With its latest offensive, the self-proclaimed “Libyan National Army” wants to conquer the capital Tripoli. The fighting between warring militias has long since become a proxy war.
As a reaction to the advance of the fighters of renegade General Chalifa Haftar, the troops of the unity government in Libya have launched a counter-offensive. The offensive was intended to free “all cities” from “illegal fighters,” said government troop spokesman Mohamad Gnunu in the capital Tripoli.
Haftar’s “Libyan National Army” (LNA) offensive on Tripoli had previously been stalled. The Alliance of Capital Militia said it had expelled Haftar’s troops from the international airport. On Saturday, however, columns of army vehicles rolled west from Benghazi, 1200 kilometers away.
On Wednesday Haftar had declared that he would clean the West of Libya of “terrorist groups”. The 75-year-old dominates the eastern part of the country from Benghazi, in Tripoli sits the internationally recognized but largely powerless government of Prime Minister Fajis al-Sarradsch. In fact, the city is dominated by a dozen militias with different political orientations. What they have in common is that their fighters are on the payrolls of ministries or state-owned companies or even control them.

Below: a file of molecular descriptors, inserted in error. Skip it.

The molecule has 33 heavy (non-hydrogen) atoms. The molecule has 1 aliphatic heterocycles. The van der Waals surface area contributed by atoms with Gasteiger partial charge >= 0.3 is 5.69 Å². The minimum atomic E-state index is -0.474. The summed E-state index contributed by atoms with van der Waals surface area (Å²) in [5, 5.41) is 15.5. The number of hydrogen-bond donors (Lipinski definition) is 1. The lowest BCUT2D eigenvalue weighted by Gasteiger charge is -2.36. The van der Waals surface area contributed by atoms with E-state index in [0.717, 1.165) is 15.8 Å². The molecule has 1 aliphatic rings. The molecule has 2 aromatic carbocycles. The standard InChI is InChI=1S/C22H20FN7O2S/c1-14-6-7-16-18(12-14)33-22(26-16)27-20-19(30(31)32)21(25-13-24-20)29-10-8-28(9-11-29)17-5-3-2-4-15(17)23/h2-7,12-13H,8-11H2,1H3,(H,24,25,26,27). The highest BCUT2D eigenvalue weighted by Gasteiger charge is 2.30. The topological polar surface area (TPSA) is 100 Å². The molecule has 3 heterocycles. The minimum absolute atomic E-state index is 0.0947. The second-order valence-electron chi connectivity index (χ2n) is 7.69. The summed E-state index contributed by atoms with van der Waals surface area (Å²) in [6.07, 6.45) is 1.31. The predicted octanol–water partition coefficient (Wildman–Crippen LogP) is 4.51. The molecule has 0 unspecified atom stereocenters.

The U.N security council meanwhile conducted a meeting to discuss the escelation of matters in Libya, and issued a statement:
In February Haftar and Sarradsch agreed to hold national elections. The North African country has been ruled by regional militias since the fall of Muammar al-Gaddafi in 2011. Haftar, who had already been promoted to general under Gaddafi, is justified by the presence of radical Islamists in the two-million metropolis. Suicide bombers attacked the election commission, the state oil agency NOC and the foreign ministry last year.
The G7 also condemned Haftar’s advance and demanded an end to the fighting: